Management consultant

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A management consultant’s strategy yesterday
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A former McKinsey employee has described the company as “capital’s willing executioners”: if you want something done but don’t want to get your hands dirty, McKinsey will do it for you. That escape from accountability is one of the most valuable services that management consultancies provide.

Will A.I. become the New McKinsey? Ted Chiang, New Yorker, May 2023

One of those people with an MBA who is profoundly deaf to protest “that is easier said than done”, largely because his role is to say, while some other poor sap[1] is expected to do.

A “good” management consultant approaches her task the same way a bad teacher approaches a parent-teacher evening: by begging questions.[2] Her first step will be to make her client outline all the opportunities that exist for synergy, optimisation and automation. She will refrain from recommending anything herself: your user acceptance factor is exponentially higher if you fix the problems the middle management tier which commissioned you thinks it has (viz., an expensive and under-performing “service line”), rather than the one it actually has (viz., an expensive, pointless and profoundly dim middle management layer).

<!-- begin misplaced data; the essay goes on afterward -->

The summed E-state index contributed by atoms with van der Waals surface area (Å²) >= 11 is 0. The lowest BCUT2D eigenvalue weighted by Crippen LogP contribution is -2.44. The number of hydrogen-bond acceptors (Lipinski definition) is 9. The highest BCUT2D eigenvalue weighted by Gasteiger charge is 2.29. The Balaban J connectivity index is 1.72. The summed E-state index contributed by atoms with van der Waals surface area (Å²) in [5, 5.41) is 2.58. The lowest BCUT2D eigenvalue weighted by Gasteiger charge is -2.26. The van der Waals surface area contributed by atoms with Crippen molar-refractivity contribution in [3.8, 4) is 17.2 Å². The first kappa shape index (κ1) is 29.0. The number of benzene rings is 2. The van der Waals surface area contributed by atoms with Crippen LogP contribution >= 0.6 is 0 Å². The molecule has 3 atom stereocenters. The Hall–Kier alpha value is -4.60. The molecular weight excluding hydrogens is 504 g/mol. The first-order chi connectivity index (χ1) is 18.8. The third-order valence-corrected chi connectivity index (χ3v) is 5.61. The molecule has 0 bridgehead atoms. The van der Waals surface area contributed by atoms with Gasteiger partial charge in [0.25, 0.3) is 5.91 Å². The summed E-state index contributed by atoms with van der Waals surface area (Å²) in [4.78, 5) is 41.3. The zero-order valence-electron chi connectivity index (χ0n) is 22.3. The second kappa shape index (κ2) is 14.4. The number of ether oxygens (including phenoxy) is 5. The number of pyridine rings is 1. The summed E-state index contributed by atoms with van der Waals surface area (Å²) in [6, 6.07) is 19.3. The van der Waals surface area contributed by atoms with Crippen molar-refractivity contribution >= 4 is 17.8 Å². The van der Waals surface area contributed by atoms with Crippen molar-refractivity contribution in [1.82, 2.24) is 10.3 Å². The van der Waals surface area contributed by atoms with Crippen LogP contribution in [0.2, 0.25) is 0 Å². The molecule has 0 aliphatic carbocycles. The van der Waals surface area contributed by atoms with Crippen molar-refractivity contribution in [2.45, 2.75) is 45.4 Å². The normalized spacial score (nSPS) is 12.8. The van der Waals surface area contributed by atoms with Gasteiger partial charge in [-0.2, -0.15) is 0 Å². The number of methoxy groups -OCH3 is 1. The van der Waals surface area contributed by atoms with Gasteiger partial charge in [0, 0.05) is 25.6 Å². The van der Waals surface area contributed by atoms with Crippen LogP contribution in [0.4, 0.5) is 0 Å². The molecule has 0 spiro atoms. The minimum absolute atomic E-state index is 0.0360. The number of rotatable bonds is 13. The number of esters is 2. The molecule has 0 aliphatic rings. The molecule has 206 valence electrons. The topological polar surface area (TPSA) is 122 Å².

Indeed, the art of management consultancy is to carry out countless chargeable hours precisely without doing that: the key is to elicit ideas from the client as to what to do, responsibility for which, when inevitably they fail, can safely be laid at the client’s own door.

In ordinary Euclidian space-time, there is a simple formula — not quite as elegant as E = MC2, but close — which sets an immutable bound on the minimum time (t) required for a management consultant’s “output” () to be implemented,[3] which must be longer than the maximum theoretical length (L) of the management consultant’s engagement (e').

T∞ >Le'

A management consultant will necessarily be long gone and onto his next job well before it becomes clear that the changes that were implemented as a result of his consultancy are a disaster (again, be careful never to describe these as “recommendations”: A management consultant can ask open questions by which a firm can navigate its own way to “water”, but it cannot make it drink).

When the enormity of the situation has finally descended upon all stakeholders you will not see the management consultant for dust. Someone’s posterior will be required for kicking, and most likely it will be the head of the documentation unit.

See also


  1. See, for example, Head of the documentation unit
  2. Sample exchange:
    Teacher: So, how do you think junior is getting along?
    Parent (affecting baffled look): Um, isn’t that the question I’ve come here to ask you?
  3. Careful: a management consultant’s output is never called a “recommendation”.